Aug. 7 (Bloomberg) -- Mario Draghi said risks to the euro area’s economic recovery are increasing because of conflicts such as the Ukraine crisis.
“Heightened geopolitical risks, as well as developments in emerging-market economies and global financial markets, may have the potential to affect economic conditions negatively,” the European Central Bank president told reporters in Frankfurt today after policy makers kept interest rates unchanged. “We are strongly determined to safeguard the firm anchoring of inflation expectations over the medium to long term.”
Russia’s territorial dispute with Ukraine has led to the worst standoff between Russia and the U.S. and its allies since the Cold War, strengthening headwinds for the 18-nation currency bloc as growth shows signs of faltering. Draghi has in the past said an external shock to the economy that endangers the inflation outlook could be a trigger for broad-based asset purchases, or quantitative easing.
“The Governing Council is unanimous in its commitment to use unconventional policy measures like ABS purchases, like QE, if our medium-term outlook for inflation were to change,” Draghi said. “We will closely monitor the possible repercussions of heightened geopolitical risks and exchange-rate developments.”
The 24-member Governing Council left the main refinancing rate at 0.15 percent, as predicted by all 57 economists in a Bloomberg News survey. The deposit rate and the marginal lending rate remained at minus 0.1 percent and 0.4 percent, respectively.
The euro weakened against the dollar and traded at $1.3353 at 5:19 p.m. Frankfurt time, near the lowest level in nine months. Draghi said the “fundamentals” for a weaker euro are now much better after a barrage of stimulus measures announced in June. ECB and U.S. monetary policy will remain on divergent paths “for a long period of time,” he said.
Russia has massed troops on its border with Ukraine and President Vladimir Putin imposed import bans on an array of food goods from the U.S. and Europe today. The curbs target nations that have ordered or supported sanctions against Russia and also include Canada, Australia and Norway.
“There is no doubt that if you look at the world today, you’ll see that geopolitical risks have increased all over the world: we have the Russian-Ukrainian crisis, Iraq, Gaza, Syria, and Libya,” Draghi said. “And some of them, like the situation in Ukraine and Russia, will have a greater impact on the euro area than they certainly have on other parts of the world.”
At the same time, Draghi said that the interconnections between the euro area and Russia and Ukraine appear to be of a “very limited” nature. It’s “hard to assess the impact at the beginning of these crises,” he said.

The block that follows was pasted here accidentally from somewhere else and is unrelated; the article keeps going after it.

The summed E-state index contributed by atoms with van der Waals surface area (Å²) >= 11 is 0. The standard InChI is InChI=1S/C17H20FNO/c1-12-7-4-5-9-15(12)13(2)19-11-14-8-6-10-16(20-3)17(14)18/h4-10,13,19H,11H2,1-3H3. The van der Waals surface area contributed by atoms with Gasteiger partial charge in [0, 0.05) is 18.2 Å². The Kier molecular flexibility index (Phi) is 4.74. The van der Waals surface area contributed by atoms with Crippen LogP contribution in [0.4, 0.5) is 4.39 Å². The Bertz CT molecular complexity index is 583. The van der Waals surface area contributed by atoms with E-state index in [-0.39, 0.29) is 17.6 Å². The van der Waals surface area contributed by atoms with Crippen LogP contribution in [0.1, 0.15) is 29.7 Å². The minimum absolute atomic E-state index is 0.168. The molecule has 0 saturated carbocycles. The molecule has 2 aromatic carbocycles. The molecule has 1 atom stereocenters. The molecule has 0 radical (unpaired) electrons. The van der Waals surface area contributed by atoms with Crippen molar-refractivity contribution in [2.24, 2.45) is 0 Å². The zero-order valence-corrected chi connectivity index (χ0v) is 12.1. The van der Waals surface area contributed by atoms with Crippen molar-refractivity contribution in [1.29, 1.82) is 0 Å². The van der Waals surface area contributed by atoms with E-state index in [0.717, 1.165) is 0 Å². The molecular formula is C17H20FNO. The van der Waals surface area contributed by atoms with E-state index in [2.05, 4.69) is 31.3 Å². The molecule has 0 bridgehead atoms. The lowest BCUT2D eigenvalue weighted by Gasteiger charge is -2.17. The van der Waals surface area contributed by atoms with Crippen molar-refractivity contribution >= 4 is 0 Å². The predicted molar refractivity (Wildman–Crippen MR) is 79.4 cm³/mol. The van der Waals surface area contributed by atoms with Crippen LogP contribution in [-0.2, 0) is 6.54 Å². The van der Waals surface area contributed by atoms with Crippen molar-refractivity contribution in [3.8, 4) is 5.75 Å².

The ECB president said recent economic data have been disappointing, pointing to a “weak, fragile” recovery. Italy, the currency bloc’s third-largest economy, unexpectedly slipped back into recession last quarter, while factory orders in Germany, the largest economy, dropped in June by the most since 2011. The Economy Ministry in Berlin cited geopolitical tensions as damping the outlook.
Draghi said the euro area remains on track for a moderate, if uneven, recovery. Inflation in the region was 0.4 percent last month, the slowest pace in almost five years. That compares with an ECB goal of just under 2 percent.
“If one wants to detect a sign in the last two or three months’ data, there has been a slowing down of growth momentum,” he said, adding that the the trend reinforces the need for structural reforms. “It’s pretty clear that the countries that have undertaken reforms are performing better, much better, than the countries that haven’t done so.”
The ECB president said targeted long-term loans that start next month will provide between 450 billion euros ($600 billion) and 850 billion euros of funding to banks, which should drive an expansion of credit to the real economy.
“They are not only enhancing our monetary-policy stance, but they also give confirmation to our forward guidance,” Draghi said. “We do expect a sizable pickup.”
Draghi said the ECB is proceeding with developing a program that may see it buy asset-backed securities, and that the central bank will shortly hire a consultant to assist. The work will continue even as the central bank calls for the regulatory changes it says are necessary.
“The work we are doing is with the expectation that we will take action in this field,” Draghi said. “One of the major impediments to this is present regulation.”
Draghi has long trailed an ABS plan that would help rebuild the market for securitized loans in the region, a sector he once described as “dead.” The ECB is attempting to create a new, high-quality asset-class that is different from the ABS assets that helped worsen the global financial crisis.
“They are not going to be a sausage full of derivatives,” he said.
To contact the editors responsible for this story: Craig Stirling at email@example.com Paul Gordon, Fergal O’Brien